WATCH: Obama's Awkward Moment With Iraq's PM

In footage caught by CBS, President Obama appears to ignore Iraqi PM Haider al-Abadi, on the same day he acknowledges that the Pentagon has yet to finalize a plan with the Iraqi government to combat ISIS.

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ELMAU, Germany AP - Acknowledging military setbacks, President Barack Obama said Monday the United States still lacks a "complete strategy" for training Iraqi forces to fight the Islamic State. He urged Iraq's government to allow more of the nation's Sunnis to join the campaign against the violent militants.

Nearly one year after American troops started returning to Iraq to assist local forces, Obama said the Islamic State remains "nimble, aggressive and opportunistic." He touted "significant progress" in areas where the U.S. has trained Iraqis to fight but said forces without U.S. assistance are often ill-equipped and suffer from poor morale.

IS fighters captured the key Anbar provincial capital of Ramadi last month, prompting Defense Secretary Ash Carter to lament that Iraqi troops lacked "the will to fight." That was a strikingly negative assessment of a military that has been the beneficiary of billions in U.S. assistance dating back to the war started during the administration of U.S. President George. W. Bush in 2003.

Still, Obama indicated that simply increasing the number of Americans in Iraq would not resolve the country's issues. The U.S. currently has about 3,000 troops there for train-and-assist missions.

"We've got more training capacity than we have recruits," he said at the close of a two-day Group of Seven meeting at a luxury resort tucked in the Bavarian Alps.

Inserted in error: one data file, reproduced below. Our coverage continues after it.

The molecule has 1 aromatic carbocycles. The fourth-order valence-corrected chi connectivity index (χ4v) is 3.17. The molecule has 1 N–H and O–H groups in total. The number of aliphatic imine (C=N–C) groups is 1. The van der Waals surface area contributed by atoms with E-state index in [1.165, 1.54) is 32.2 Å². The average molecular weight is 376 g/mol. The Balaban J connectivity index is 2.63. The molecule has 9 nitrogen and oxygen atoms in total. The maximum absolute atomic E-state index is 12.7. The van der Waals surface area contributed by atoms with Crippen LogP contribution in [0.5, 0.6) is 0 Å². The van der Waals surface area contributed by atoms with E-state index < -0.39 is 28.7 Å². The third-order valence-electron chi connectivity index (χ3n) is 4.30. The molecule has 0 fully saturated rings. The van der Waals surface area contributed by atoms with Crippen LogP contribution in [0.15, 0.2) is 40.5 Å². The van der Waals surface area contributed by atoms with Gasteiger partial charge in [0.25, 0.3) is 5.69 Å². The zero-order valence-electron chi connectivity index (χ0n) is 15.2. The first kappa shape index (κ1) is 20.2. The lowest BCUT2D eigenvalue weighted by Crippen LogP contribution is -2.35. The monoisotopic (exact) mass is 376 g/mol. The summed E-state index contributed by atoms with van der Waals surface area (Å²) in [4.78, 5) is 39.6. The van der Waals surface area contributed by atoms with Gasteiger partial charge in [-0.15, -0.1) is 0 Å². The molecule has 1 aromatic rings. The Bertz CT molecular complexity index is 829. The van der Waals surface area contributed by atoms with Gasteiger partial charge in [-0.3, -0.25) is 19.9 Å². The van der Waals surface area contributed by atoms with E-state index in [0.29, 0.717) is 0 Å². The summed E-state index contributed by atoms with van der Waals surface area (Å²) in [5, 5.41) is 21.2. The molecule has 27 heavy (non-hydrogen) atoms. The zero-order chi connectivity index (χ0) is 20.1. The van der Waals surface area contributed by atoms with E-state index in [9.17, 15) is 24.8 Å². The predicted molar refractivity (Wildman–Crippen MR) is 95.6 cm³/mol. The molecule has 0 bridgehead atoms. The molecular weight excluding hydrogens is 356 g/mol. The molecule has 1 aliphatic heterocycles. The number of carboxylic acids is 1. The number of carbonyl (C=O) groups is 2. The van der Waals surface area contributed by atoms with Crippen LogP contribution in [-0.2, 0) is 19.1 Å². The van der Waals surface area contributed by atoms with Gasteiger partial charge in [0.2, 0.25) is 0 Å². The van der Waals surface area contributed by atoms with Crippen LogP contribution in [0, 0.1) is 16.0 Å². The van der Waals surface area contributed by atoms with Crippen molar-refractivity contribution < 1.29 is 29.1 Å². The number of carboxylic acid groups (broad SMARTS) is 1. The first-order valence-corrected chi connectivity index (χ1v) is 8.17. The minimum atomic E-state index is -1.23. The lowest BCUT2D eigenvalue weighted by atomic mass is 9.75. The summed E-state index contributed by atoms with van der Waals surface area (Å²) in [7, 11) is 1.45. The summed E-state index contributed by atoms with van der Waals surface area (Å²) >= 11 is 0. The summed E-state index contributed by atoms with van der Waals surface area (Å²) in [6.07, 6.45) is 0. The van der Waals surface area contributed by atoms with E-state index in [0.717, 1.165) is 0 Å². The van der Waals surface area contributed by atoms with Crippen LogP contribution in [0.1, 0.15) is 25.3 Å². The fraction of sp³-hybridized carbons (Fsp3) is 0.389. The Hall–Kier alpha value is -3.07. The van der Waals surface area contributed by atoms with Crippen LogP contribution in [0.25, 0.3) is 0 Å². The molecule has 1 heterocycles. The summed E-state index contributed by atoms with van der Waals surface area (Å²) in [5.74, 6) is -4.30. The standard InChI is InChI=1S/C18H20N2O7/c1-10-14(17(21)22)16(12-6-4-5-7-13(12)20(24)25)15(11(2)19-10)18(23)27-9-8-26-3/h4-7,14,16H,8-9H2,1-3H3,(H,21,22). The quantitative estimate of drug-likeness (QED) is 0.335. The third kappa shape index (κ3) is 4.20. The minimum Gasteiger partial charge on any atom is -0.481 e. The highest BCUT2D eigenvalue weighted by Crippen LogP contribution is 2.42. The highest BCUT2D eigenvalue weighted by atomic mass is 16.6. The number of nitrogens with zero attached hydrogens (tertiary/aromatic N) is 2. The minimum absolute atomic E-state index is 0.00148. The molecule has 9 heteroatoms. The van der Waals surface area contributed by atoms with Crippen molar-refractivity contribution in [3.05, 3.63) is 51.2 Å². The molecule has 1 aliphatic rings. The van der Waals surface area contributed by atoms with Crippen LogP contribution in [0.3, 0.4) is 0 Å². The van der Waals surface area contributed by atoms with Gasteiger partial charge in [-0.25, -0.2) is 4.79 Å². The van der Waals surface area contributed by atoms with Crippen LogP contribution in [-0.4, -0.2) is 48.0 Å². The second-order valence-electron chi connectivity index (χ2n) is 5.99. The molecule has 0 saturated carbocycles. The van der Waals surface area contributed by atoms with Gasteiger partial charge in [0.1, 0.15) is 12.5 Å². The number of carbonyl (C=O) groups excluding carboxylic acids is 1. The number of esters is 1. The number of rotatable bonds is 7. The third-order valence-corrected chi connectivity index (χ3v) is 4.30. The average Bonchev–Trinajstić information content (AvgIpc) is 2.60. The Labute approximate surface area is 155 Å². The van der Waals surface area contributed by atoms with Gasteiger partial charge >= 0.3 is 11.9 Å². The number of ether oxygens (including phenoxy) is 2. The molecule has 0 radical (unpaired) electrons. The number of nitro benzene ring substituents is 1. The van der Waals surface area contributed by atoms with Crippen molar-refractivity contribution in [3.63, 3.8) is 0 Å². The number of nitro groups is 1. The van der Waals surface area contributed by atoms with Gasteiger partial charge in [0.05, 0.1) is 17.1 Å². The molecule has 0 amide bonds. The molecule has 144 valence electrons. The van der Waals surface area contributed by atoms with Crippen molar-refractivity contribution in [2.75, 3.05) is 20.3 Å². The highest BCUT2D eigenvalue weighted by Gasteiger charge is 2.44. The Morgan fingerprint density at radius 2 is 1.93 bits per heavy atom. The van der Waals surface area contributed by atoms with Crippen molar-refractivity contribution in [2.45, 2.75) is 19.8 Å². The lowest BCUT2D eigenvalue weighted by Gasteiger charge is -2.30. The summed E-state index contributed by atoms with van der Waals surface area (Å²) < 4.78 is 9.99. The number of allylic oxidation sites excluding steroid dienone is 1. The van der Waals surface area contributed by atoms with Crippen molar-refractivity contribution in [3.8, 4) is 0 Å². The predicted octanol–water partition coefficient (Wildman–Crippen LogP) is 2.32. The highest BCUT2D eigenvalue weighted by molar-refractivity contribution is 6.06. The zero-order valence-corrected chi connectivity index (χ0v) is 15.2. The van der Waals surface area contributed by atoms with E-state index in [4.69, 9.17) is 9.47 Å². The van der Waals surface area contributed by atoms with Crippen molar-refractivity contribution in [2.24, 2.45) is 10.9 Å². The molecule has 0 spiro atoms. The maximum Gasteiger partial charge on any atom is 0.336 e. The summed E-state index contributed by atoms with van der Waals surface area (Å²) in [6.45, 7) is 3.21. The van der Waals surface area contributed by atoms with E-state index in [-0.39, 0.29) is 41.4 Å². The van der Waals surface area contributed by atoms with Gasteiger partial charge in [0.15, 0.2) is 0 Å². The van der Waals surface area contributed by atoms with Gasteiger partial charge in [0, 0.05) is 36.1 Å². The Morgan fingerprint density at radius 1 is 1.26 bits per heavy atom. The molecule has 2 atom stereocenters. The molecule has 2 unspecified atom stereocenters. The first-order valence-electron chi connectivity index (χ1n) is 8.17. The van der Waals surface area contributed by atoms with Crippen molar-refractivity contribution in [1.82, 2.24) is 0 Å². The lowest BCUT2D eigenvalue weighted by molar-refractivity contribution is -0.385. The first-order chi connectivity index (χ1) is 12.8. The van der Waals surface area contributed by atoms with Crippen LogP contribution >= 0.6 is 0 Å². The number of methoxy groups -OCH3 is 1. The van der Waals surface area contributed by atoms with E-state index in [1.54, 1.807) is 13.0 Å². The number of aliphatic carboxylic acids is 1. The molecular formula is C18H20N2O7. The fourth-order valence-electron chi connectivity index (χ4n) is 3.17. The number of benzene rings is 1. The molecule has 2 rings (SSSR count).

G-7 leaders invited Iraqi Prime Minister Haider al-Abadi to join them Monday for talks on the security situation in the Middle East. Obama and Abadi also met one-on-one shortly before the president departed for Washington.

In both public and private, Obama urged Abadi and his Shiite-led government to allow more Sunnis to fight the Islamic State. The White House has long blamed Iraq's sectarian divisions for stoking the kind of instability that allowed the militants to thrive.

"We've seen Sunni tribes who are not only willing and prepared to fight ISIL, but have been successful at rebuffing ISIL," Obama said by the U.S. government. "But it has not been happening as fast as it needs to."

In Washington, the highest-ranking Sunni in Iraq's government said Sunni tribes are still receiving insufficient training and inferior weapons compared to the national army. Parliament Speaker Salim al-Jabouri put the onus for fixing that on Baghdad, saying it should provide clear assurances that the tribes will receive the necessary weapons.

"Guarantees create confidence, and we need confidence," al-Jabouri told a small group of reporters, speaking through an interpreter.